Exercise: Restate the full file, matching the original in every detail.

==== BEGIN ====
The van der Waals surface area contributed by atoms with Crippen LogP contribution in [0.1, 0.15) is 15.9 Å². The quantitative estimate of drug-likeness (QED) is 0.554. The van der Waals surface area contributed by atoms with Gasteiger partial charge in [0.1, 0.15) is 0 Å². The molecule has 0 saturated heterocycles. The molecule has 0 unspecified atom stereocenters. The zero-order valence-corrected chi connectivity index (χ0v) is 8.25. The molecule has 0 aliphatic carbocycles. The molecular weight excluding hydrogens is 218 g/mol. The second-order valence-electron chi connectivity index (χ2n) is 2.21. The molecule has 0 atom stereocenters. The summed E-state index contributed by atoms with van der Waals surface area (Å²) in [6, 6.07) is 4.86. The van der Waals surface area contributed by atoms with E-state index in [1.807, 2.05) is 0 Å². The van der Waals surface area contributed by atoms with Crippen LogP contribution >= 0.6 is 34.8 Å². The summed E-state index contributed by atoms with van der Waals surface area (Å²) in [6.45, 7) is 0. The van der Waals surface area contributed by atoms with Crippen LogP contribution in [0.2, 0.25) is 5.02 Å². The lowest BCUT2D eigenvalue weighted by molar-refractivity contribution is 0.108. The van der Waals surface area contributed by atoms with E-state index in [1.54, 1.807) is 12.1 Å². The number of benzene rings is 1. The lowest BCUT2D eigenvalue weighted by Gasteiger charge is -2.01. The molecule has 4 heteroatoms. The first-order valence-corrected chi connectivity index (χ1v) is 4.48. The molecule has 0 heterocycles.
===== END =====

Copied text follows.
The van der Waals surface area contributed by atoms with Crippen LogP contribution in [0.1, 0.15) is 15.9 Å². The quantitative estimate of drug-likeness (QED) is 0.554. The van der Waals surface area contributed by atoms with Gasteiger partial charge in [0.1, 0.15) is 0 Å². The molecule has 0 saturated heterocycles. The molecule has 0 unspecified atom stereocenters. The zero-order valence-corrected chi connectivity index (χ0v) is 8.25. The molecule has 0 aliphatic carbocycles. The molecular weight excluding hydrogens is 218 g/mol. The second-order valence-electron chi connectivity index (χ2n) is 2.21. The molecule has 0 atom stereocenters. The summed E-state index contributed by atoms with van der Waals surface area (Å²) in [6, 6.07) is 4.86. The van der Waals surface area contributed by atoms with E-state index in [1.807, 2.05) is 0 Å². The van der Waals surface area contributed by atoms with Crippen LogP contribution >= 0.6 is 34.8 Å². The summed E-state index contributed by atoms with van der Waals surface area (Å²) in [6.45, 7) is 0. The van der Waals surface area contributed by atoms with Crippen LogP contribution in [0.2, 0.25) is 5.02 Å². The lowest BCUT2D eigenvalue weighted by molar-refractivity contribution is 0.108. The van der Waals surface area contributed by atoms with E-state index in [1.54, 1.807) is 12.1 Å². The number of benzene rings is 1. The lowest BCUT2D eigenvalue weighted by Gasteiger charge is -2.01. The molecule has 4 heteroatoms. The first-order valence-corrected chi connectivity index (χ1v) is 4.48. The molecule has 0 heterocycles.